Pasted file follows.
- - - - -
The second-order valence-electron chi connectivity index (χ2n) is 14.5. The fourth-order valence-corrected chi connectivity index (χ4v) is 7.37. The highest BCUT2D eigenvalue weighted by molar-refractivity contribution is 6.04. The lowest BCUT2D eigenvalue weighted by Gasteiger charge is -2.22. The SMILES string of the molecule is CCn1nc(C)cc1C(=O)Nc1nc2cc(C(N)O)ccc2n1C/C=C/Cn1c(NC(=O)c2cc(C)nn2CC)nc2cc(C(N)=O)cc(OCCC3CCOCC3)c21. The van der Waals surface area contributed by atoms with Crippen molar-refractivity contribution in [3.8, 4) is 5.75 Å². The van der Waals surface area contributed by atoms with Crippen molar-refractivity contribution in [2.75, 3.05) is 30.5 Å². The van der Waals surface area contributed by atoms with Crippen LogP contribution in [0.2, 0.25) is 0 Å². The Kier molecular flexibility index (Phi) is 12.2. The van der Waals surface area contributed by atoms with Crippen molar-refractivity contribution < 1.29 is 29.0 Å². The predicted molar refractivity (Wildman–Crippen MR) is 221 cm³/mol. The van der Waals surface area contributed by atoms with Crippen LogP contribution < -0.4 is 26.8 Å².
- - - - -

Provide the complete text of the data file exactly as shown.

The second-order valence-electron chi connectivity index (χ2n) is 14.5. The fourth-order valence-corrected chi connectivity index (χ4v) is 7.37. The highest BCUT2D eigenvalue weighted by molar-refractivity contribution is 6.04. The lowest BCUT2D eigenvalue weighted by Gasteiger charge is -2.22. The SMILES string of the molecule is CCn1nc(C)cc1C(=O)Nc1nc2cc(C(N)O)ccc2n1C/C=C/Cn1c(NC(=O)c2cc(C)nn2CC)nc2cc(C(N)=O)cc(OCCC3CCOCC3)c21. The van der Waals surface area contributed by atoms with Crippen molar-refractivity contribution in [3.8, 4) is 5.75 Å². The van der Waals surface area contributed by atoms with Crippen molar-refractivity contribution in [2.75, 3.05) is 30.5 Å². The van der Waals surface area contributed by atoms with Crippen LogP contribution in [0.2, 0.25) is 0 Å². The Kier molecular flexibility index (Phi) is 12.2. The van der Waals surface area contributed by atoms with Crippen molar-refractivity contribution < 1.29 is 29.0 Å². The predicted molar refractivity (Wildman–Crippen MR) is 221 cm³/mol. The van der Waals surface area contributed by atoms with Crippen LogP contribution < -0.4 is 26.8 Å².